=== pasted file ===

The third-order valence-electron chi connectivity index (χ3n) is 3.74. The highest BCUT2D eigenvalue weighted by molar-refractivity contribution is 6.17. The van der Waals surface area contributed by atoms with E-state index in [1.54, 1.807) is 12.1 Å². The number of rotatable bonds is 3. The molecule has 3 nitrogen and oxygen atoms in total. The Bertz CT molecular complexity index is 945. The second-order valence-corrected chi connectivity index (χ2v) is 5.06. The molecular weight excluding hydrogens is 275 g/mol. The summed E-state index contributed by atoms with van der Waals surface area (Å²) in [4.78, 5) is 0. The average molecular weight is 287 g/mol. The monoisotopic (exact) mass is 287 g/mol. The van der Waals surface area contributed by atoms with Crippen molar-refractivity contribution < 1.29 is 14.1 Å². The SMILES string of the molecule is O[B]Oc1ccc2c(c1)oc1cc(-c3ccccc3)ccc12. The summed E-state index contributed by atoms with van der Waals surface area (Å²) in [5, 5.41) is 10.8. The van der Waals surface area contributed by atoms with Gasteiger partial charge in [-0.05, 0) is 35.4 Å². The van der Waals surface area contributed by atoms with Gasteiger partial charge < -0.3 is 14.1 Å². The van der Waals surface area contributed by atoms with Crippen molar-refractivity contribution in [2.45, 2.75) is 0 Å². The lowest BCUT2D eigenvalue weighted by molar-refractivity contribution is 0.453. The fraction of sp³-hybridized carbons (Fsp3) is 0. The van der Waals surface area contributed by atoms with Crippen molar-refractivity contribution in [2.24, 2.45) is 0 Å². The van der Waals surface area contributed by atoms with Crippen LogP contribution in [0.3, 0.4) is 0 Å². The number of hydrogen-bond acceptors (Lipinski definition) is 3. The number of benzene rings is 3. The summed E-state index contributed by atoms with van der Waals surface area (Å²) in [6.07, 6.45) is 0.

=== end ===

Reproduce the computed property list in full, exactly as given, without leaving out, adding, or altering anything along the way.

The third-order valence-electron chi connectivity index (χ3n) is 3.74. The highest BCUT2D eigenvalue weighted by molar-refractivity contribution is 6.17. The van der Waals surface area contributed by atoms with E-state index in [1.54, 1.807) is 12.1 Å². The number of rotatable bonds is 3. The molecule has 3 nitrogen and oxygen atoms in total. The Bertz CT molecular complexity index is 945. The second-order valence-corrected chi connectivity index (χ2v) is 5.06. The molecular weight excluding hydrogens is 275 g/mol. The summed E-state index contributed by atoms with van der Waals surface area (Å²) in [4.78, 5) is 0. The average molecular weight is 287 g/mol. The monoisotopic (exact) mass is 287 g/mol. The van der Waals surface area contributed by atoms with Crippen molar-refractivity contribution < 1.29 is 14.1 Å². The SMILES string of the molecule is O[B]Oc1ccc2c(c1)oc1cc(-c3ccccc3)ccc12. The summed E-state index contributed by atoms with van der Waals surface area (Å²) in [5, 5.41) is 10.8. The van der Waals surface area contributed by atoms with Gasteiger partial charge in [-0.05, 0) is 35.4 Å². The van der Waals surface area contributed by atoms with Gasteiger partial charge < -0.3 is 14.1 Å². The van der Waals surface area contributed by atoms with Crippen molar-refractivity contribution in [2.45, 2.75) is 0 Å². The lowest BCUT2D eigenvalue weighted by molar-refractivity contribution is 0.453. The fraction of sp³-hybridized carbons (Fsp3) is 0. The van der Waals surface area contributed by atoms with Crippen molar-refractivity contribution in [2.24, 2.45) is 0 Å². The van der Waals surface area contributed by atoms with Crippen LogP contribution in [0.3, 0.4) is 0 Å². The number of hydrogen-bond acceptors (Lipinski definition) is 3. The number of benzene rings is 3. The summed E-state index contributed by atoms with van der Waals surface area (Å²) in [6.07, 6.45) is 0.